Thinking of a New Pool?

by Pool Builders on 08-30-2009 in Articles

The summer months can get unbearably hot in some places and cooling off can be a challenge. If you live in one of these areas, then you may be considering having a pool installed. Is having a new pool installed a wise move? The choice ultimately lies with you, but here are some facts that you will want to consider before getting your own mini water wonderland.

Pools use up a lot of water. The water also needs to be conditioned to prevent algal growth. Pools are generally static bodies of water, so there are serious risks of algae growing on the surface. Also, will you be using the pool often enough to make it worth the investment?

Pools consume a lot of space that cannot be used for anything else. Unlike an inflatable pool which you can put away after use so you can use the space for something else, pools are immovable. Worse, since the configuration of a pool is such that it is essentially a big pit, you cannot put anything above it. You cannot for example place boards or sheets over it and use the space to host a party, not without some misgivings anyway. If you have the space, then that is one worry of the list.

Size is just about the largest consideration. How big and how deep do you want it to be? Will it be deep all throughout, or graded such that some parts are shallower? Do you want to be able to swim laps around it, or will you mostly be just chilling at the sides? The scale will affect everything, so think upon it carefully.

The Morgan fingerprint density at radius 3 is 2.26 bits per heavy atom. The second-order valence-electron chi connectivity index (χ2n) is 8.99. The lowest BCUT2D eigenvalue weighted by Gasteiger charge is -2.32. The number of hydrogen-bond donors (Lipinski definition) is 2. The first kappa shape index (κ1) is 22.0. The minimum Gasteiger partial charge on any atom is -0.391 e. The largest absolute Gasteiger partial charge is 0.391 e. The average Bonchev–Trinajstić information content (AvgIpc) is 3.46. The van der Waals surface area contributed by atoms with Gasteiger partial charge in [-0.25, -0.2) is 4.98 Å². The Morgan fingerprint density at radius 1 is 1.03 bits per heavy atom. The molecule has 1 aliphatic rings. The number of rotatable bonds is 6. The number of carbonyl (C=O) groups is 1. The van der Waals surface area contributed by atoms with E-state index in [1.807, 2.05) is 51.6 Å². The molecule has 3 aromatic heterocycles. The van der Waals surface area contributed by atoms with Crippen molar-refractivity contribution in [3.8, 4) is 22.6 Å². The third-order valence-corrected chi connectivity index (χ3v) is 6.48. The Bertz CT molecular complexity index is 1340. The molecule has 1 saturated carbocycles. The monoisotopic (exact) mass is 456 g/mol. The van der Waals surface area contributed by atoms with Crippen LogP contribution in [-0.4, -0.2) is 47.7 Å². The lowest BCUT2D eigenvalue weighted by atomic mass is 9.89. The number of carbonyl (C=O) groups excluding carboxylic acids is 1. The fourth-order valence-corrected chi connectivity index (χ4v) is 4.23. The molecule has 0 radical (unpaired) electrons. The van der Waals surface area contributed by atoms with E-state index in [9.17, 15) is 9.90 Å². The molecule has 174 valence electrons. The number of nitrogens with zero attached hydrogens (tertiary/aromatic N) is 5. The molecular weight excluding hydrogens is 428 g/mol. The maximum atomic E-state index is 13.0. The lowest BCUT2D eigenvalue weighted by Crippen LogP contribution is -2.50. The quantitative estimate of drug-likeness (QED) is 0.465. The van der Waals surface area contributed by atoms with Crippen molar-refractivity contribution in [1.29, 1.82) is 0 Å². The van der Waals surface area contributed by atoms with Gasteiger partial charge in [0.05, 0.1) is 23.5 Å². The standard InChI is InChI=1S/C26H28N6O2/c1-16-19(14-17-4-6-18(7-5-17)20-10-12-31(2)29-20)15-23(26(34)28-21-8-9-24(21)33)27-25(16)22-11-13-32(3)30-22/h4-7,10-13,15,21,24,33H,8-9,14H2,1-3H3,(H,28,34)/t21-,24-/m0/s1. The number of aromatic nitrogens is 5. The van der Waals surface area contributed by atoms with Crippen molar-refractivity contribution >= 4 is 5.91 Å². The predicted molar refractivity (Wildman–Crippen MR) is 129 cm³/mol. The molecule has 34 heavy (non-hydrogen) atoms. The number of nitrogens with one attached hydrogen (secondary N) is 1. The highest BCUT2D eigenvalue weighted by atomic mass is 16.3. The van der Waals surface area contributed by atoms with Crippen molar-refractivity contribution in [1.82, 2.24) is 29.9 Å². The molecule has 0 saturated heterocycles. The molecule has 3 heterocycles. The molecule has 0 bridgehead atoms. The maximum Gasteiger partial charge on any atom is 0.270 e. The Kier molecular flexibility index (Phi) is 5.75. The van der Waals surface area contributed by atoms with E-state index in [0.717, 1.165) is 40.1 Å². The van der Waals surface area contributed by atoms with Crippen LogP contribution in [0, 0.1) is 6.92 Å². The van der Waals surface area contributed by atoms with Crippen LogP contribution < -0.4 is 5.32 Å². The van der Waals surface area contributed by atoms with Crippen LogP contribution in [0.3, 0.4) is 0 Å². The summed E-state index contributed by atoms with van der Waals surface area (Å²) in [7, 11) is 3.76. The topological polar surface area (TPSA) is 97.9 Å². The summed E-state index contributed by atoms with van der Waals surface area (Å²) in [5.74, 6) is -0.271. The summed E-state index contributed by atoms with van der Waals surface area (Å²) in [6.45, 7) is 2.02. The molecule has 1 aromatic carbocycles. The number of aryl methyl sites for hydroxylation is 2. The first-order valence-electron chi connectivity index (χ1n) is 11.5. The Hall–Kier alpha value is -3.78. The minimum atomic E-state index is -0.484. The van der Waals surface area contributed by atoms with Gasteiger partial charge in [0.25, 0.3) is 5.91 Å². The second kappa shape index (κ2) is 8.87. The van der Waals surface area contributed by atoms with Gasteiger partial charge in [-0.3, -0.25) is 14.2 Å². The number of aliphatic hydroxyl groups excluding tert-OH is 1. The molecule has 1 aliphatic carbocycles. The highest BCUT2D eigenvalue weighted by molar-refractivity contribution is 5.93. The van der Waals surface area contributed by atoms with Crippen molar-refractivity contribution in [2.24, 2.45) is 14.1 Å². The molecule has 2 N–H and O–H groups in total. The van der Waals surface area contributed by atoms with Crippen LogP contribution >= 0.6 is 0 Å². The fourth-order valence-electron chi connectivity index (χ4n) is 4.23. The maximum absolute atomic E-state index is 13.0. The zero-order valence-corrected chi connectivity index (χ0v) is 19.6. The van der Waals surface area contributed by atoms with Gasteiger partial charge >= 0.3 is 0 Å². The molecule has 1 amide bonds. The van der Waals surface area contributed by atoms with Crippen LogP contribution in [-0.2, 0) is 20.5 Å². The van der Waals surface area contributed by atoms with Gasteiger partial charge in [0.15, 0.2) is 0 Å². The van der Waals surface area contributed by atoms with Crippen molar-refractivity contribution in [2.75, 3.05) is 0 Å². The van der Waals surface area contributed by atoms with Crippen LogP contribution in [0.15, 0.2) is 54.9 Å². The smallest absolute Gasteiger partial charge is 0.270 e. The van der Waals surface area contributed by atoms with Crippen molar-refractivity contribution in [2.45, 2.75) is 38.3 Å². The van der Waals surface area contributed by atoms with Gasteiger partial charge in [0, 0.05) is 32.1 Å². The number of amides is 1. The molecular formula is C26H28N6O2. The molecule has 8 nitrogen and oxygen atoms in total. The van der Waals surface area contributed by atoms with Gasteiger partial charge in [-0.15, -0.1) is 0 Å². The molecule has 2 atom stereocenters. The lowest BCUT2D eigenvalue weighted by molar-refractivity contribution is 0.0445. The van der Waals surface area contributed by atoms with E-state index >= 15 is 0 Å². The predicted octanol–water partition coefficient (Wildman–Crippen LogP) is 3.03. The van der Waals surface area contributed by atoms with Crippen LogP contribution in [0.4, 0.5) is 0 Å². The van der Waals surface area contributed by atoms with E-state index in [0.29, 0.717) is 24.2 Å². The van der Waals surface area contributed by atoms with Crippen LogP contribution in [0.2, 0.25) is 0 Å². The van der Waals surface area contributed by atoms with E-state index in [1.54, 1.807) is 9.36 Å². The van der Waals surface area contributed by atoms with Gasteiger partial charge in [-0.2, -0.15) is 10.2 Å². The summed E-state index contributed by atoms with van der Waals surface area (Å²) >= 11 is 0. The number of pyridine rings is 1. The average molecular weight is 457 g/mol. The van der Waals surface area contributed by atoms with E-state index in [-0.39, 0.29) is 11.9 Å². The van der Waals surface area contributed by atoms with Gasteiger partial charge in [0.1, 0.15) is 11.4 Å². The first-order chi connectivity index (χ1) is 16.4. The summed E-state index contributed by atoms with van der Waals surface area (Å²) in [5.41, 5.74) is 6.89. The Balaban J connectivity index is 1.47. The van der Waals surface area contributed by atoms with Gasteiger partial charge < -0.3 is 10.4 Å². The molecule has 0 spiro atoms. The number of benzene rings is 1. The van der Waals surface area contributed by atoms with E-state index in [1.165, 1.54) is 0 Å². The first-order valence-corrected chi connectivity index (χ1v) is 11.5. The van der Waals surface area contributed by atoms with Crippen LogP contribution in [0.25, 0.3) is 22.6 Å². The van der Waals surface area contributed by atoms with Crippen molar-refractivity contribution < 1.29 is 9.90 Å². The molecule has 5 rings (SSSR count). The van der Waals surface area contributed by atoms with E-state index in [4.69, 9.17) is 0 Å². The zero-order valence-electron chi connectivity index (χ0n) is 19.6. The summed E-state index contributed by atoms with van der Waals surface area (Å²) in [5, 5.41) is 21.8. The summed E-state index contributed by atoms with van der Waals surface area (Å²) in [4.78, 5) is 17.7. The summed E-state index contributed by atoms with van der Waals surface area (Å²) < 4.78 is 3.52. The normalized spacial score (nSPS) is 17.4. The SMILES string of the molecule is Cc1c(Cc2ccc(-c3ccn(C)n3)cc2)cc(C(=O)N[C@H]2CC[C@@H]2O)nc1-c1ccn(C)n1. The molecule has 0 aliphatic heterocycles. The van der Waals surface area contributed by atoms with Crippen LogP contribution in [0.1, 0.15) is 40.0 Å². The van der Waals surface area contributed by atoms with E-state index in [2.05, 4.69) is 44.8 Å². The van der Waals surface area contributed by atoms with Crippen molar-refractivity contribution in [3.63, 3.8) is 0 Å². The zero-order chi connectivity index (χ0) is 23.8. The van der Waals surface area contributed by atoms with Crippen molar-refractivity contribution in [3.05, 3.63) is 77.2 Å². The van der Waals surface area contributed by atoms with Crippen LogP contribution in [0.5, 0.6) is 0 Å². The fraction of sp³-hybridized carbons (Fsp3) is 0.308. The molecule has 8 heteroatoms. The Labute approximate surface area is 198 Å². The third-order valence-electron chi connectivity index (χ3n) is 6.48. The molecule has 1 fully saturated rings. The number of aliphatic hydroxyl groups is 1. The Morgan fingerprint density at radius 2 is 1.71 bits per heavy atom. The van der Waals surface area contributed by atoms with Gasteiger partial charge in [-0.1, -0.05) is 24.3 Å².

Next you must think of the soil. Any pool will require a lot of digging and moving of soil, which immediately brings up some questions. Where will the removed soil go? Is it possible to bring in heavy equipment to the work area? Is the soil compact enough to support the weight of the concrete, tiles, and of course water? You may need to compact the soil to handle the pressure of thousand of liters of water, and that means more costs and time. You might also have noise problems while this work is being done, so make sure to inform your neighbors.

Once you have the pit dug out and the soil in usable condition, it is time to mix and pour concrete. That means buying cement, sand, and gravel and getting the right proportions. The concrete will be rather thick, in order to resist the pressure of the water that will go in. Over the concrete layer will be the tiles. While mostly serving aesthetic purposes, tiles will consume a fair chunk of any budget you will make.

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